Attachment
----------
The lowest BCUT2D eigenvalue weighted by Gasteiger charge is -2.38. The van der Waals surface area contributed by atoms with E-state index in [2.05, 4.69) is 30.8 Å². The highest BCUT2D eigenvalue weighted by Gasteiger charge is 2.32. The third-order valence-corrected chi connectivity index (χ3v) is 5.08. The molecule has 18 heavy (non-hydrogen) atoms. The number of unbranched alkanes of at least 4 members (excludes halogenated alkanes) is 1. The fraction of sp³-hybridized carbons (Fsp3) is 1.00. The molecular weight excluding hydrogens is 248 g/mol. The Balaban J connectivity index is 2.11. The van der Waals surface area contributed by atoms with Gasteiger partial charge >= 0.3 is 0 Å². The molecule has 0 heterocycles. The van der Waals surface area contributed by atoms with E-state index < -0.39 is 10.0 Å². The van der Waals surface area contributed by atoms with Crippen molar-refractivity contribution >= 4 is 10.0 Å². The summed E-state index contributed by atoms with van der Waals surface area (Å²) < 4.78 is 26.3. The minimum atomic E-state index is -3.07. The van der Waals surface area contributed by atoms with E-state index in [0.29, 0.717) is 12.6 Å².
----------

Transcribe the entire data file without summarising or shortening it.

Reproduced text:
The lowest BCUT2D eigenvalue weighted by Gasteiger charge is -2.38. The van der Waals surface area contributed by atoms with E-state index in [2.05, 4.69) is 30.8 Å². The highest BCUT2D eigenvalue weighted by Gasteiger charge is 2.32. The third-order valence-corrected chi connectivity index (χ3v) is 5.08. The molecule has 18 heavy (non-hydrogen) atoms. The number of unbranched alkanes of at least 4 members (excludes halogenated alkanes) is 1. The fraction of sp³-hybridized carbons (Fsp3) is 1.00. The molecular weight excluding hydrogens is 248 g/mol. The Balaban J connectivity index is 2.11. The van der Waals surface area contributed by atoms with Gasteiger partial charge >= 0.3 is 0 Å². The molecule has 0 heterocycles. The van der Waals surface area contributed by atoms with E-state index < -0.39 is 10.0 Å². The van der Waals surface area contributed by atoms with Crippen molar-refractivity contribution >= 4 is 10.0 Å². The summed E-state index contributed by atoms with van der Waals surface area (Å²) < 4.78 is 26.3. The minimum atomic E-state index is -3.07. The van der Waals surface area contributed by atoms with E-state index in [0.29, 0.717) is 12.6 Å².